This is never a good idea - ask any veteran investor. Today, it's even dicier. Yields on U.S. government debt and other fixed income securities remain at artificially low levels thanks to what can only be described as financial repression in the shape of an insistence by Fed chairman Ben Bernanke that key lending rates will remain near zero until at least 2015. This policy, known as the "Bernanke Put", continues to force investors who would normally seek fixed interest returns into the risk-on equity arena in ever-growing numbers. Media reports proclaim that the strategy of investing in stocks that pay out high dividend yields is overdone, overcrowded or about to underperform. All three may be true to some degree, but that's not to say that yield-starved investors are paying attention; they still want some income, and if they can't get it from bonds….
One way for investors to try to ride the slipstream of the Fed's easy money policy is consider buying shares in those companies that pay out an above-average dividend yield, while retaining an above average amount of their free cash flow. (In other words, look at companies with high yields and low payout ratios.) That's the way to acquire a portfolio of companies that remain cash-rich while still being generous to investors.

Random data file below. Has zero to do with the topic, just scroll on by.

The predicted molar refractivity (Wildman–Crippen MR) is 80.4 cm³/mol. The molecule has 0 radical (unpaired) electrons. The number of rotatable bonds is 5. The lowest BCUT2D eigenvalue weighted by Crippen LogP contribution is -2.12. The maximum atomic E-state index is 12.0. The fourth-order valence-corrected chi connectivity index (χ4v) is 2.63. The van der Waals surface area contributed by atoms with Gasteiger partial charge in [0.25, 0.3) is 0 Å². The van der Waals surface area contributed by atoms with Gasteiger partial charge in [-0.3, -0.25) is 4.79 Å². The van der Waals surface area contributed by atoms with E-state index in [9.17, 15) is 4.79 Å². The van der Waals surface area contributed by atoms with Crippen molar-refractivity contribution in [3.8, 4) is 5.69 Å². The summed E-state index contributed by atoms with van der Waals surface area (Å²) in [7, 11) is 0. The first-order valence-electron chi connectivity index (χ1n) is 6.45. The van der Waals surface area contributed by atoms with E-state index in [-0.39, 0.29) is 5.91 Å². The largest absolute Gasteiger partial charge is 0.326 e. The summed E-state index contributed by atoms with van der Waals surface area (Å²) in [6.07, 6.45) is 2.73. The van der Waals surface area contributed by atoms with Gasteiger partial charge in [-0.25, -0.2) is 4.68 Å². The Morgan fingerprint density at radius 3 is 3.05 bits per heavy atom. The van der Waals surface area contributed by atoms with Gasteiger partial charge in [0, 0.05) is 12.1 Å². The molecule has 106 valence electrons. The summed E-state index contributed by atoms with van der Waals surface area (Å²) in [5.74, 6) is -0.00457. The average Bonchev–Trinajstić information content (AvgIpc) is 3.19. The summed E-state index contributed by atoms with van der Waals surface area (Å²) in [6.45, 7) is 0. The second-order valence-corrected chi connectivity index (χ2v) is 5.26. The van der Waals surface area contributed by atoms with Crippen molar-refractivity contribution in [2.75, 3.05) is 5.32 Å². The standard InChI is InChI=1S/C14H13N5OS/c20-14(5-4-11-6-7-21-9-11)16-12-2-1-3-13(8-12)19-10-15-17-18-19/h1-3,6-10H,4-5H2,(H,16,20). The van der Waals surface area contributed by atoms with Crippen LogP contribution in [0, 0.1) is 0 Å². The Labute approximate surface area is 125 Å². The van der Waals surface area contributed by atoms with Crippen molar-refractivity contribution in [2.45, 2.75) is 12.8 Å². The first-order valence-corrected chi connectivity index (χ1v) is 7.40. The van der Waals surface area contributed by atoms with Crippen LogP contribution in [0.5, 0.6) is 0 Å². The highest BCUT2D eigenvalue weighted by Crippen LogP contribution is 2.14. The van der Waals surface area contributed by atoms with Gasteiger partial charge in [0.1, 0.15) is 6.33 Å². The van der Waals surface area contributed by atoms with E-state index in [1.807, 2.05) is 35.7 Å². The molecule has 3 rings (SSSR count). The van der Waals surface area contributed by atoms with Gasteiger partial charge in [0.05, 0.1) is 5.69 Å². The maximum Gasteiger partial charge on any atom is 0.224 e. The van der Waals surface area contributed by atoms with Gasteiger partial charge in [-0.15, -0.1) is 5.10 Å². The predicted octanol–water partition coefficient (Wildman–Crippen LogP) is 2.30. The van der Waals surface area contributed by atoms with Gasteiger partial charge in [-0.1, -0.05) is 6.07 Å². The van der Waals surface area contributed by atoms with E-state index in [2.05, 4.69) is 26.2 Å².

Microsoft (MSFT) is a poster child for this strategy. While the average yield on the S&P 500 is 2%, Microsoft offers 3%. Moreover, the stock's price has climbed 15% as of the end of September, a gain that is in line with that of the S&P 500. Moreover, the company recently boosted its quarterly dividend to 23 cents a share from 20 cents previously. Nonetheless, even at that higher payout level, Microsoft will still only use about a third of what StarMine estimates will be its $3.08 per share of earnings generated over the coming 12 months to fund dividends. StarMine's analysis of the earnings forecasts produced by analysts who track Microsoft tells us that the five-year compound earnings growth is expected to be 7.7%. That's about in line with the S&P 500 CAGR of 7.9% -- although, given that Microsoft generates a higher yield, it's reasonable to expect that the long-term earnings growth would be more subdued, and along the lines of many high yield and low payout companies.